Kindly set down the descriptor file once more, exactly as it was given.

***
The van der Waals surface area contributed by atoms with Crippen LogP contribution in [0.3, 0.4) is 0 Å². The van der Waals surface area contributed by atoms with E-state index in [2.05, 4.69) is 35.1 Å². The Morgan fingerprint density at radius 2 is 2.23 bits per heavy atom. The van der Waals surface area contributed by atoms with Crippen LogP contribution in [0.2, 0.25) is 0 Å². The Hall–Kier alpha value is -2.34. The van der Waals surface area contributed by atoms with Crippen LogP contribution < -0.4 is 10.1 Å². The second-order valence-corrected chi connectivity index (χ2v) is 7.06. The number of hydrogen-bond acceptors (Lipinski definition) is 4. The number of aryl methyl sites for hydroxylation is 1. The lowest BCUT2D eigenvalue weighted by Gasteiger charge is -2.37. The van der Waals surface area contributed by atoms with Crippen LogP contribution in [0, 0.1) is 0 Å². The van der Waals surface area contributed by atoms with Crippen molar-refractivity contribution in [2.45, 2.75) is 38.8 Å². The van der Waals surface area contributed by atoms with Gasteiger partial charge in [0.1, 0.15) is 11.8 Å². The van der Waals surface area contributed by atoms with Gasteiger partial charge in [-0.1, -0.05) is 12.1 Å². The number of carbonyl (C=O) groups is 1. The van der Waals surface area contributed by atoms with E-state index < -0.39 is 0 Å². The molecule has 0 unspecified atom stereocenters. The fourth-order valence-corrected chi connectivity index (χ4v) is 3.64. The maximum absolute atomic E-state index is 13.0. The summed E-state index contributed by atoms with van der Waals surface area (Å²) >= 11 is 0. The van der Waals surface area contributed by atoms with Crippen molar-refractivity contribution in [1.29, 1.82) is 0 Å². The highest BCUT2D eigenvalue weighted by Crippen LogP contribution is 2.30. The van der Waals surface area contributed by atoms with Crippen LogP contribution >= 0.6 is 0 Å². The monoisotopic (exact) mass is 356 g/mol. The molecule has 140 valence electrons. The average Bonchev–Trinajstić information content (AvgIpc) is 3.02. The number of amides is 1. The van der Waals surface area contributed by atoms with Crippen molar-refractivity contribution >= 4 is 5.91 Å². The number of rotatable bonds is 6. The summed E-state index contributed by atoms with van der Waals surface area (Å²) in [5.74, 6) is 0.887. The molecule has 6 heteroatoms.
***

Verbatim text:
The van der Waals surface area contributed by atoms with Crippen LogP contribution in [0.3, 0.4) is 0 Å². The van der Waals surface area contributed by atoms with E-state index in [2.05, 4.69) is 35.1 Å². The Morgan fingerprint density at radius 2 is 2.23 bits per heavy atom. The van der Waals surface area contributed by atoms with Crippen LogP contribution in [0.2, 0.25) is 0 Å². The Hall–Kier alpha value is -2.34. The van der Waals surface area contributed by atoms with Crippen LogP contribution < -0.4 is 10.1 Å². The second-order valence-corrected chi connectivity index (χ2v) is 7.06. The number of hydrogen-bond acceptors (Lipinski definition) is 4. The number of aryl methyl sites for hydroxylation is 1. The lowest BCUT2D eigenvalue weighted by Gasteiger charge is -2.37. The van der Waals surface area contributed by atoms with Crippen LogP contribution in [0, 0.1) is 0 Å². The van der Waals surface area contributed by atoms with Crippen molar-refractivity contribution in [2.45, 2.75) is 38.8 Å². The van der Waals surface area contributed by atoms with Gasteiger partial charge in [0.1, 0.15) is 11.8 Å². The van der Waals surface area contributed by atoms with Gasteiger partial charge in [-0.1, -0.05) is 12.1 Å². The number of carbonyl (C=O) groups is 1. The van der Waals surface area contributed by atoms with E-state index < -0.39 is 0 Å². The molecule has 0 unspecified atom stereocenters. The fourth-order valence-corrected chi connectivity index (χ4v) is 3.64. The maximum absolute atomic E-state index is 13.0. The summed E-state index contributed by atoms with van der Waals surface area (Å²) >= 11 is 0. The van der Waals surface area contributed by atoms with Crippen molar-refractivity contribution in [1.29, 1.82) is 0 Å². The highest BCUT2D eigenvalue weighted by Crippen LogP contribution is 2.30. The van der Waals surface area contributed by atoms with Crippen LogP contribution >= 0.6 is 0 Å². The monoisotopic (exact) mass is 356 g/mol. The molecule has 140 valence electrons. The average Bonchev–Trinajstić information content (AvgIpc) is 3.02. The number of amides is 1. The van der Waals surface area contributed by atoms with Crippen molar-refractivity contribution >= 4 is 5.91 Å². The number of rotatable bonds is 6. The summed E-state index contributed by atoms with van der Waals surface area (Å²) in [5.74, 6) is 0.887. The molecule has 6 heteroatoms.